The first night of the Kalimat Palestinian Literature festival, in Jerusalem’s Palestinian Heritage Museum, was a sombre affair. On her way to the festival, headlining Palestinian-American writer, Susan Abulhawa, was detained by Israeli border guards and deported back to the US. Susan addressed the assembled audience via Skype instead.
Susan’s talk was followed by a moving reading by Nasab Adeeb Hussein of her poem ‘Apology to the Peoples of the World’. University of London Professor Nur Masalha said: “This is about Palestinians speaking for themselves. We need to insist on this. This is what this book is about and I hope the festival will be about too”. Also on the panel, writer Fida Jiryis talked about her own family’s history under the theme of ‘Narratives and Nations’ and Polish author and feminist Sylwia Chutnik read from her own work on the ghosts of the Warsaw ghetto.
The searching, emotional tone of the five day festival had been set. The organisers, from Jerusalem’s Educational Bookshop and the Council fro British Research in the Levant's Kenyon Institute condemned the actions of the Israeli border force in denying entry to Susan Abulhawa, whose family roots in Palestine date back to the first century AD. She described her 32 hour detention in Ben Gurion airport, saying that she wrote on the wall of her cell: “Susan Abulhawa was here and smuggled in this pencil” and “Israel is an apartheid state.” While detained, she read Professor Masalha’s new book ‘Palestine: A Four Thousand Year History (University of Chicago Press 2018)’.
We travelled from Jerusalem to Nablus, Ramallah, Bethlehem and Haifa. A theme of resistance, and the struggle to resist, prevailed. The Palestinian writers shared their personal stories of the Nakba, when more than 700,000 Palestinians were expelled or fled their homes. Canadian author and journalist Marcello Di Cintio read from his poetic book about literary culture in Palestine ‘Pay No Heed to the Rockets: Palestine in the Present Tense’ (Saqi books 2018) - its title referencing a line by Palestinian poet Mahmoud Darwish as he described making coffee during an Israeli attack. In Ramallah, we listened to author Salim Tamari explore Palestine’s Ottoman history and then personal, familial reflections from poet Asmaa Azaizeh.
Throughout the trip, the architecture of occupation – physical or emotional - never left us. In Nablus, we visited An-Najah University and wandered around the winding streets of the old town, joined by Novelist, Poet and Palestine Writing Workshop Director Maya Abu Al Hayyat. We drank small cups of Arabic coffee in Sheikh Qassem’s coffee house under the shade of a grape arbour.
Writers and organisers at the Kalimat Festival
That evening we heard from Ramallah based poet Suad Amiry who described the personal and political meaning of the theme ‘Breaking Boundaries’. Scottish physician and author Gavin Francis spoke about the borders he encountered during an around the world journey with his future wife. Two nights later in Bethlehem, Gavin read from his brilliant book ‘Adventures in Human Being’ (Wellcome Collection 2015).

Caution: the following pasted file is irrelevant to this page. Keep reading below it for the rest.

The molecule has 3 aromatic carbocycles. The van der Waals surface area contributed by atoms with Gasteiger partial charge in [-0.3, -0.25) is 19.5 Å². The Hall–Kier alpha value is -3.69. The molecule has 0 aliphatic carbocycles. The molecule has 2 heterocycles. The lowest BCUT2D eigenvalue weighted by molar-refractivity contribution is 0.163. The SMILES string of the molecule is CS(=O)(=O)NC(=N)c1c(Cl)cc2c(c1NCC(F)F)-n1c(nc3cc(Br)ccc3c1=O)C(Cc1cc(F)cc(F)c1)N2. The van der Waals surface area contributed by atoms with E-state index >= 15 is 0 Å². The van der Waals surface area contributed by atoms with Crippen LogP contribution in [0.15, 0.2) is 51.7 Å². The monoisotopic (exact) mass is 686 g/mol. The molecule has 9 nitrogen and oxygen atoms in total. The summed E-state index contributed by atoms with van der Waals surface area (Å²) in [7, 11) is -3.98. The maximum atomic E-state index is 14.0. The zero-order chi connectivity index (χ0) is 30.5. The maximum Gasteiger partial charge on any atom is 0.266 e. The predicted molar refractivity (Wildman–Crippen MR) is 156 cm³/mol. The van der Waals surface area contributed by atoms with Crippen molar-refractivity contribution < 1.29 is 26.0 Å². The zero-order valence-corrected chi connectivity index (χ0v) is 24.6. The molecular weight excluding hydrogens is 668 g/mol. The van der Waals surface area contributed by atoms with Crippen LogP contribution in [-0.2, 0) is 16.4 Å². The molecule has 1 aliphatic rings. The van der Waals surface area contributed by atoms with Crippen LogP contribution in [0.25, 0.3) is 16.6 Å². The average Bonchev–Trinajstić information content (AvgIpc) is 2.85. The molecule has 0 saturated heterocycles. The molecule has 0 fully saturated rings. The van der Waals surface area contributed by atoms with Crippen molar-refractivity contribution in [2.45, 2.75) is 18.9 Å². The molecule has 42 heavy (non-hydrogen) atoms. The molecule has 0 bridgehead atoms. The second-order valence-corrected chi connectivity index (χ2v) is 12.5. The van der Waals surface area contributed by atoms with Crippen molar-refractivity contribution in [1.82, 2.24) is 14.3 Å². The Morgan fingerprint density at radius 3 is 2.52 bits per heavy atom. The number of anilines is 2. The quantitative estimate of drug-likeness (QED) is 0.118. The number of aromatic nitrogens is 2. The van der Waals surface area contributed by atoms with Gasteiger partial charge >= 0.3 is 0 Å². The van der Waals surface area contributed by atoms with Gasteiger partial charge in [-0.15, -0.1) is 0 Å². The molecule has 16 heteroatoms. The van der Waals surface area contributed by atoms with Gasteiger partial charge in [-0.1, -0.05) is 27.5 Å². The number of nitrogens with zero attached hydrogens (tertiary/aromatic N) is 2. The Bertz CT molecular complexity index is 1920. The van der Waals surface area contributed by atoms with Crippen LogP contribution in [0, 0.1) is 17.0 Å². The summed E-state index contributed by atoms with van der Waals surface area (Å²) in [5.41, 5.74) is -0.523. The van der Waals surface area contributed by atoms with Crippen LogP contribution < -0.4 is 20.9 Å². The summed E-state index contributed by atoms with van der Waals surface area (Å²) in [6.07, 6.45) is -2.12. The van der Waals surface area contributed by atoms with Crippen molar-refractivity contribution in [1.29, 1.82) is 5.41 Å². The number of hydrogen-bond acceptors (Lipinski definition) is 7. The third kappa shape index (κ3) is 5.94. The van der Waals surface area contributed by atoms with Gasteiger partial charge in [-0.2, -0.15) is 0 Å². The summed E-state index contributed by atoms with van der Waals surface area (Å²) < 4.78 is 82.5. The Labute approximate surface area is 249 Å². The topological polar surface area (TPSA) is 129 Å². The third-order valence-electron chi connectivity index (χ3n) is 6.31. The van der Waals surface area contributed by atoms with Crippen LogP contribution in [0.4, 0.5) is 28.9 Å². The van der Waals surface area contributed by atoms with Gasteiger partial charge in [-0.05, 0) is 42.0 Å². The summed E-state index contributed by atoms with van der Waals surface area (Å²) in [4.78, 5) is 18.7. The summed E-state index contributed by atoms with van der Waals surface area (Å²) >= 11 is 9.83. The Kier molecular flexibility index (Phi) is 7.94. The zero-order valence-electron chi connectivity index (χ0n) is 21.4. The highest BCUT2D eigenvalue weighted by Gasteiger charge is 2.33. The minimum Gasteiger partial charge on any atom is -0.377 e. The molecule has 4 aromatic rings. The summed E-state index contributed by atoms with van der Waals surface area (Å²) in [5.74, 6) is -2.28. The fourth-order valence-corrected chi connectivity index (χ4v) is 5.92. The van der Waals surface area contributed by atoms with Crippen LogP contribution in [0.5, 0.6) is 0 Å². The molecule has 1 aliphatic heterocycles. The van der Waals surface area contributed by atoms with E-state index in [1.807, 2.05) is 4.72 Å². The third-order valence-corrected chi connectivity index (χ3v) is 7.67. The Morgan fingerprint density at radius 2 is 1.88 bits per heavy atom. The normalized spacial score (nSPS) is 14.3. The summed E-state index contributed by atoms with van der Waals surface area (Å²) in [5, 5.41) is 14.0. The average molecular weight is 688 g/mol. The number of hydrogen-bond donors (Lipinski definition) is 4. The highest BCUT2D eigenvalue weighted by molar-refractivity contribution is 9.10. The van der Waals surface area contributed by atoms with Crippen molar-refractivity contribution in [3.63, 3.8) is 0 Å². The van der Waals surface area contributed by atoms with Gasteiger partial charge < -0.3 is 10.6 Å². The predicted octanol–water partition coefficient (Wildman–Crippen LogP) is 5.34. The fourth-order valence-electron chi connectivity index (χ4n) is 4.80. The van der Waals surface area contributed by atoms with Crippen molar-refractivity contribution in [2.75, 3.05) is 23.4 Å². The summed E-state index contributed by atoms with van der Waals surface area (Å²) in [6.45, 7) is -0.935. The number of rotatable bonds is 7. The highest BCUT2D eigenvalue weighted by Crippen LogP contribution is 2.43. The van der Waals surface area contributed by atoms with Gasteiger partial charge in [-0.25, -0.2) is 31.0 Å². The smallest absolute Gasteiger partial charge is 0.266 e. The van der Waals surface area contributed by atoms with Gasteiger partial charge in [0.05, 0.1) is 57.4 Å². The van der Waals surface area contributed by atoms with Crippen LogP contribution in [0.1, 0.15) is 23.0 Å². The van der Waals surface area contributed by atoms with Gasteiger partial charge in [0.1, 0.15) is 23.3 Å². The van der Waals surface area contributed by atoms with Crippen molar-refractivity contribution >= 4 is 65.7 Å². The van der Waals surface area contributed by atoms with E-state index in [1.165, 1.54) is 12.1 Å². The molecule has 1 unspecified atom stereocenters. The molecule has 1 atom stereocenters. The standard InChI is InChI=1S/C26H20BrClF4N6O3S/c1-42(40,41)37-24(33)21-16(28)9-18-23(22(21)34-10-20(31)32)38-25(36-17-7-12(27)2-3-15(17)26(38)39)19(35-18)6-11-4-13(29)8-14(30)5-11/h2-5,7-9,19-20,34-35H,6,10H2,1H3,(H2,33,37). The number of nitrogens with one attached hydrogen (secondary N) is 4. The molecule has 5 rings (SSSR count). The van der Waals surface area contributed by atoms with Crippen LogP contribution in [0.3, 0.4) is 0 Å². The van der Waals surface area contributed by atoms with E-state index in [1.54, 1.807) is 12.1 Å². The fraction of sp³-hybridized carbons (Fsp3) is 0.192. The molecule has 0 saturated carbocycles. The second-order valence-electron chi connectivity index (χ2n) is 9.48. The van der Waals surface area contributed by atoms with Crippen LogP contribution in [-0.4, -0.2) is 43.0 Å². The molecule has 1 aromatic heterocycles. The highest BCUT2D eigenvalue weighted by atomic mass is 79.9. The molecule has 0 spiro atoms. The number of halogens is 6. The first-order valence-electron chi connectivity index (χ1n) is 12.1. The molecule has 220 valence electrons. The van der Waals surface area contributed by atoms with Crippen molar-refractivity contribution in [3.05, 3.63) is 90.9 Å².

In Bethlehem, we were shown around Aida refugee camp. The camp abuts the wall and its watchtowers. We examined murals depicting the struggles of its long term residents. Palestinian author and lawyer Raja Shehadeh was supposed to speak in Bethlehem but couldn’t make it because of blockages at the Israeli checkpoint outside Ramallah. In Haifa, Raja managed to join us and read from his book ‘A Rift In Time: Travels With My Ottoman Uncle’ (Profile books 2010). Galilee born author Ala Hlehel shared passages from his Arabic language novel ‘Au Revoir Acre’ (2014) and I read from my book ‘With Ash on Their Faces: Yezidi Women and the Islamic State’ (OR books 2017).
Back in Jerusalem, I delivered a writing workshop for Palestinian students at Al Quds University. We talked about how to begin a story, blog or article to catch the attention of the reader. I asked the students to write the first lines of their autobiographies. The results were revealing and profound. A young man sitting at the back of the class wrote: “Nothing among which I’ve chosen in my life has been optional.” One quiet female student chose to write: “And there it is. Not just a prison. A prison would be a fact. But this prison is a philosophy.”
For me, the Kalimat festival emphasized the struggle and necessity of continuing to speak out under systems of oppression, and the challenges of doing so. In my book, I wrote about the ways that generations of Yezidi women told each other stories of resisting captivity and killings under Ottoman rule. The acts of resistance contained in the stories, such as putting ash on their faces to ward off attackers, were then practiced by women imprisoned by ISIS. The stories alone didn't allow the captured Yezidi women to escape, but the acts of resistance were assertions of dignity and humanity amid the dehumanizing experience of captivity. Of course, we cannot compare the two situations. But the book festival again showed me the importance of expressing cultural identity as a means of continuing the radical act of hope.
The Educational Bookshop and the Kenyon Institute organised the festival to assert a space for Palestinian cultural identity as a means of creating dignity and hope. Mahmoud Muna from the Educational Bookshop told a journalist from Gulf News: "Writing in all forms — poetry, fiction, non-fiction and journalism — facilitates experiential reflection, the documentation and defence of historical narrative, and helps build community and resilience. It is a tool to communicate to audiences beyond our own immediate surroundings, and is a basic means of human expression by which it becomes possible to appeal to commonalities in the human condition. The use of this tool is all the more important for those caught in situations of injustice, and for those who are prevented free exchanges of movement and access."